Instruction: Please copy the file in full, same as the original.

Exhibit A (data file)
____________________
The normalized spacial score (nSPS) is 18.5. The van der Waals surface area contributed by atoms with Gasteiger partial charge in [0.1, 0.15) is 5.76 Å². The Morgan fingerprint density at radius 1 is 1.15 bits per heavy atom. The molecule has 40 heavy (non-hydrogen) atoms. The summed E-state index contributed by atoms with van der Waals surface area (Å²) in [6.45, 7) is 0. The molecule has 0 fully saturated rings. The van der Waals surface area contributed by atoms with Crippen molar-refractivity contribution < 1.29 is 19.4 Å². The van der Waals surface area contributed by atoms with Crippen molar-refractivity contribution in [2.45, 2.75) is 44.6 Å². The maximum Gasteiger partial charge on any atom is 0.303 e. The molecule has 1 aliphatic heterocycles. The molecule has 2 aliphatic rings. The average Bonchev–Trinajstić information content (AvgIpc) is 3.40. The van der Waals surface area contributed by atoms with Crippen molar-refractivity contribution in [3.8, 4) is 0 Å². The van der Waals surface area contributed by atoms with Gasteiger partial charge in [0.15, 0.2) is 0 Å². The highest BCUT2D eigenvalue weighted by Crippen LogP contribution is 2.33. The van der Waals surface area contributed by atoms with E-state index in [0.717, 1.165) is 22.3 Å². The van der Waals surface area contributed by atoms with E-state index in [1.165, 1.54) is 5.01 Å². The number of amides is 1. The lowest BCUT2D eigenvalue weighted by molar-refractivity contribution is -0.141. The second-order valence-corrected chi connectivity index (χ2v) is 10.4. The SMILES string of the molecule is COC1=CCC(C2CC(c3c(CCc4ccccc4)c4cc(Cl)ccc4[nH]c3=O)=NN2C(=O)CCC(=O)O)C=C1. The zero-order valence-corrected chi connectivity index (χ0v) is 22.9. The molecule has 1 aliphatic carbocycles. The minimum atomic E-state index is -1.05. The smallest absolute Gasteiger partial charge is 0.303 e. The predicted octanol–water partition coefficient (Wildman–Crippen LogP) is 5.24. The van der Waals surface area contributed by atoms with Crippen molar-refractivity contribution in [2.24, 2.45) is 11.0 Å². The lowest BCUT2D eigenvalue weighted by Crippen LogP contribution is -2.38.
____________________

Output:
The normalized spacial score (nSPS) is 18.5. The van der Waals surface area contributed by atoms with Gasteiger partial charge in [0.1, 0.15) is 5.76 Å². The Morgan fingerprint density at radius 1 is 1.15 bits per heavy atom. The molecule has 40 heavy (non-hydrogen) atoms. The summed E-state index contributed by atoms with van der Waals surface area (Å²) in [6.45, 7) is 0. The molecule has 0 fully saturated rings. The van der Waals surface area contributed by atoms with Crippen molar-refractivity contribution < 1.29 is 19.4 Å². The van der Waals surface area contributed by atoms with Crippen molar-refractivity contribution in [2.45, 2.75) is 44.6 Å². The maximum Gasteiger partial charge on any atom is 0.303 e. The molecule has 1 aliphatic heterocycles. The molecule has 2 aliphatic rings. The average Bonchev–Trinajstić information content (AvgIpc) is 3.40. The van der Waals surface area contributed by atoms with Crippen molar-refractivity contribution in [3.8, 4) is 0 Å². The van der Waals surface area contributed by atoms with Gasteiger partial charge in [0.15, 0.2) is 0 Å². The highest BCUT2D eigenvalue weighted by Crippen LogP contribution is 2.33. The van der Waals surface area contributed by atoms with E-state index in [0.717, 1.165) is 22.3 Å². The van der Waals surface area contributed by atoms with E-state index in [1.165, 1.54) is 5.01 Å². The number of amides is 1. The lowest BCUT2D eigenvalue weighted by molar-refractivity contribution is -0.141. The second-order valence-corrected chi connectivity index (χ2v) is 10.4. The SMILES string of the molecule is COC1=CCC(C2CC(c3c(CCc4ccccc4)c4cc(Cl)ccc4[nH]c3=O)=NN2C(=O)CCC(=O)O)C=C1. The zero-order valence-corrected chi connectivity index (χ0v) is 22.9. The molecule has 1 aliphatic carbocycles. The minimum atomic E-state index is -1.05. The smallest absolute Gasteiger partial charge is 0.303 e. The predicted octanol–water partition coefficient (Wildman–Crippen LogP) is 5.24. The van der Waals surface area contributed by atoms with Crippen molar-refractivity contribution in [2.24, 2.45) is 11.0 Å². The lowest BCUT2D eigenvalue weighted by Crippen LogP contribution is -2.38.